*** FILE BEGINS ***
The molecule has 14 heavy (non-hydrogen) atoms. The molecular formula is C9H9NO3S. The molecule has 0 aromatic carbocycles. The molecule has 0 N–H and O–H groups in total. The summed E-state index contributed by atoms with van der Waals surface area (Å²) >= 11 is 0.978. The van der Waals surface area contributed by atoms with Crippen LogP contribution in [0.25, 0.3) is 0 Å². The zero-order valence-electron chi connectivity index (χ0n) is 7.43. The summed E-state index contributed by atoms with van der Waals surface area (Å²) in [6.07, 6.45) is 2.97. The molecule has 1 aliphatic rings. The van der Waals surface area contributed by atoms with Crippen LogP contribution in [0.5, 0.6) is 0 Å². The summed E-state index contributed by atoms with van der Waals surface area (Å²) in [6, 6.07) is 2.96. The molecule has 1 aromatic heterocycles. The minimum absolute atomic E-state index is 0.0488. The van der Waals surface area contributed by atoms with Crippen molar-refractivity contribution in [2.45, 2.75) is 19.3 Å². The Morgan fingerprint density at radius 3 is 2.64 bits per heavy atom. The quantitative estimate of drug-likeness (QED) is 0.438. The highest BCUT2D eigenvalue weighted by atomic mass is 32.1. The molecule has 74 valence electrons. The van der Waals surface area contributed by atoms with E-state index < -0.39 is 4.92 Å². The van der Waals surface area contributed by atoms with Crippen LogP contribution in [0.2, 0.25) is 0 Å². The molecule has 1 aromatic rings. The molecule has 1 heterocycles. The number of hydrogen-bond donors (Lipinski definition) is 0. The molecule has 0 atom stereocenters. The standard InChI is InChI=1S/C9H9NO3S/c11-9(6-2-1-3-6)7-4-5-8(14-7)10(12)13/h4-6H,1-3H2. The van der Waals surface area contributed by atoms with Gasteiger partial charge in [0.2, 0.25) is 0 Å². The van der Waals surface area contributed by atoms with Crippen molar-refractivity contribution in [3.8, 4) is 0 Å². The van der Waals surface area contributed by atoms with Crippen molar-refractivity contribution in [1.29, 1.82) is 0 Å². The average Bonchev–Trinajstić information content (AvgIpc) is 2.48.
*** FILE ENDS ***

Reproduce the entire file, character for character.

The molecule has 14 heavy (non-hydrogen) atoms. The molecular formula is C9H9NO3S. The molecule has 0 aromatic carbocycles. The molecule has 0 N–H and O–H groups in total. The summed E-state index contributed by atoms with van der Waals surface area (Å²) >= 11 is 0.978. The van der Waals surface area contributed by atoms with Crippen LogP contribution in [0.25, 0.3) is 0 Å². The zero-order valence-electron chi connectivity index (χ0n) is 7.43. The summed E-state index contributed by atoms with van der Waals surface area (Å²) in [6.07, 6.45) is 2.97. The molecule has 1 aliphatic rings. The van der Waals surface area contributed by atoms with Crippen LogP contribution in [0.5, 0.6) is 0 Å². The summed E-state index contributed by atoms with van der Waals surface area (Å²) in [6, 6.07) is 2.96. The molecule has 1 aromatic heterocycles. The minimum absolute atomic E-state index is 0.0488. The van der Waals surface area contributed by atoms with Crippen molar-refractivity contribution in [2.45, 2.75) is 19.3 Å². The Morgan fingerprint density at radius 3 is 2.64 bits per heavy atom. The quantitative estimate of drug-likeness (QED) is 0.438. The highest BCUT2D eigenvalue weighted by atomic mass is 32.1. The molecule has 74 valence electrons. The van der Waals surface area contributed by atoms with E-state index < -0.39 is 4.92 Å². The van der Waals surface area contributed by atoms with Crippen LogP contribution in [0.2, 0.25) is 0 Å². The molecule has 1 aromatic rings. The molecule has 1 heterocycles. The number of hydrogen-bond donors (Lipinski definition) is 0. The molecule has 0 atom stereocenters. The standard InChI is InChI=1S/C9H9NO3S/c11-9(6-2-1-3-6)7-4-5-8(14-7)10(12)13/h4-6H,1-3H2. The van der Waals surface area contributed by atoms with Gasteiger partial charge in [0.2, 0.25) is 0 Å². The van der Waals surface area contributed by atoms with Crippen molar-refractivity contribution in [3.8, 4) is 0 Å². The van der Waals surface area contributed by atoms with Crippen molar-refractivity contribution in [1.29, 1.82) is 0 Å². The average Bonchev–Trinajstić information content (AvgIpc) is 2.48.